And though consumers would benefit from these illegal power plants (or sewers, or water pipelines, or railroads) just as they benefit from their illegal homes, consumers are often hostile to the businessmen they are served by (think about the wild anti-rail sentiment of turn-of-the-century urbanites, or the anti-ISP sentiment that we have today), so they aren’t likely to come to their aid when the state tries to seize their property. Their customers might in fact be the ones with pitchforks at the gates, demanding regulation or nationalization. Ditto with water pipes and sewers – they’re just not safe investments given the governments they’re working with, so investors don’t make them. And even multifamily structures are tenuous, since, if regularized, they might have to comply with rent controls (which I hear are very popular in India, at least), making the initial investment less attractive.
Furthermore, there’s the issue of corruption, which would not be present in a true free market. The Guardian says of Cairo, “satellite cities […] mushroomed on the back of dirt-cheap land sales by the state,” and the New York Times cites critics as saying that “graft and corruption are widespread” in India. But crony capitalism is not the same thing as capitalism, even though leftists often like to equate the two. The Guardian, for example, blames Cairo’s slums’ huge wealth disparities on “the retreat of central government,” but this is directly contradicted by its earlier assertion that the wealthy benefit from underpriced land sales.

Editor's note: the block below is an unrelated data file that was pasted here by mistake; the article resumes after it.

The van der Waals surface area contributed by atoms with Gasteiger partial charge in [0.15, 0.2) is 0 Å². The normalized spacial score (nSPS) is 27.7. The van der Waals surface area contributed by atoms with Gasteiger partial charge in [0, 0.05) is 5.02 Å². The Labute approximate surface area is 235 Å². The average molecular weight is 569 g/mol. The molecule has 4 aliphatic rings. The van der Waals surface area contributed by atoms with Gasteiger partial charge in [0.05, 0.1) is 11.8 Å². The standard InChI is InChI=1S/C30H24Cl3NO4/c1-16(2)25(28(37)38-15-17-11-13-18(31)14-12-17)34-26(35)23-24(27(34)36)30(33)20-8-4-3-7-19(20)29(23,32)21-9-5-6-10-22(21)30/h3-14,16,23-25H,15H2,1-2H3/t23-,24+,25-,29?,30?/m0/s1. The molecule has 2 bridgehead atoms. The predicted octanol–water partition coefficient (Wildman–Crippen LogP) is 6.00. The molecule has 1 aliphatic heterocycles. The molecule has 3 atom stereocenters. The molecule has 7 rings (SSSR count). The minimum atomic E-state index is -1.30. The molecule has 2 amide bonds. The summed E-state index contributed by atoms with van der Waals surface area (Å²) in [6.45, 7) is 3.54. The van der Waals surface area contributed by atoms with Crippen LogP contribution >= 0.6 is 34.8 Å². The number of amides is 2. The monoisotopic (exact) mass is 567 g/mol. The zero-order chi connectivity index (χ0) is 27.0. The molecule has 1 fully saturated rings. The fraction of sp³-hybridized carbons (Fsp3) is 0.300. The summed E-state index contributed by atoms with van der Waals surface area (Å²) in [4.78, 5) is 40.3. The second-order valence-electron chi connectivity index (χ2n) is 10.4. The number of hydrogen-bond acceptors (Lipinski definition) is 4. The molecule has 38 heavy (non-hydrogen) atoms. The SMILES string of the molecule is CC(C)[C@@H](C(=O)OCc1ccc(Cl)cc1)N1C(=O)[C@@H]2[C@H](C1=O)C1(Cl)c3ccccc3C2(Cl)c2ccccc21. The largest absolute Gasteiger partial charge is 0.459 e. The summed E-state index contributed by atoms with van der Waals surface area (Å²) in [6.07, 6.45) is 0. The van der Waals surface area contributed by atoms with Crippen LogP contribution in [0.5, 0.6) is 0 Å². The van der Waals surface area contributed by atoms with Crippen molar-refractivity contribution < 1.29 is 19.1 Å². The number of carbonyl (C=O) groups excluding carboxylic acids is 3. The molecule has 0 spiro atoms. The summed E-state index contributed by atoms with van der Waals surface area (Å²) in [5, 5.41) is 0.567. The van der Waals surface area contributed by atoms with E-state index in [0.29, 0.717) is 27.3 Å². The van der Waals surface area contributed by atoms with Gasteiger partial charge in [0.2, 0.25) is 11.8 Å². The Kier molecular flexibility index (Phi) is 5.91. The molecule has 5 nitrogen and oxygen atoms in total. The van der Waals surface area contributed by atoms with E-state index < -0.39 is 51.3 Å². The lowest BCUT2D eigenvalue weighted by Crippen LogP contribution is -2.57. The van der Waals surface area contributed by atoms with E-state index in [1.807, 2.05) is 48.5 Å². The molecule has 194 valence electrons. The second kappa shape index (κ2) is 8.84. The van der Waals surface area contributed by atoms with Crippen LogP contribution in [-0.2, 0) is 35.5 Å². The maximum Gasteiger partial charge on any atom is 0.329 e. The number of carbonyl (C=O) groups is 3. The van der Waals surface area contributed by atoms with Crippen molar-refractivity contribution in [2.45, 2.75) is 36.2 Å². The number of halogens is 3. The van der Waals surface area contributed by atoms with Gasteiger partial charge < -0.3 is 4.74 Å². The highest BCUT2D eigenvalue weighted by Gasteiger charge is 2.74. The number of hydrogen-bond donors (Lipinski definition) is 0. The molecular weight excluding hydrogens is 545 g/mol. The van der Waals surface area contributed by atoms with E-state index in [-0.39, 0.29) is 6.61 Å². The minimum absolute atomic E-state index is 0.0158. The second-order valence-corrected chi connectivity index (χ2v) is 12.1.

Anyway, I guess my point is that while gawking at slums and saying, “Look! The free market sucks!” might be a fun and easy game, it’s not very helpful. Slums might appear lawless to outside observers, but the hand of government and specter of its return are real concerns for its inhabitants and entrepreneurs, who shape their actions and investments accordingly.
danny saysJune 12, 2011 at 7:20 pm
Personally when I read the article about Gurgaon, my reaction wasn’t “Hey look how much this lawless place sucks!”, but rather, “Hey, look how much more awesome this place is than its neighbor!”
And by that I mean that they have jobs. Why else would people flock to a city that has no real infrastructure?
I think the moral of the entire story is that government has a quality multiplier…it multiplies prosperity in the direction of its quality…but sometimes that quality is negative. In those cases, it might actually be more beneficial (jobs!!!) for there to be no government.
Scott Johnson saysJune 13, 2011 at 1:15 am
I agree with Danny below–dysfunctional government is almost always a bad thing, but not all governments are dysfunctional. You accuse “leftists” of confusing capitalism with crony capitalism, but implicitly make the same error with regard to governments. Pretty much everyone agrees that Indian governance is bad, and often uses its authority to arbitrarily extract rents from random businesses. What this has to with governments elsewhere, I’m not entirely sure.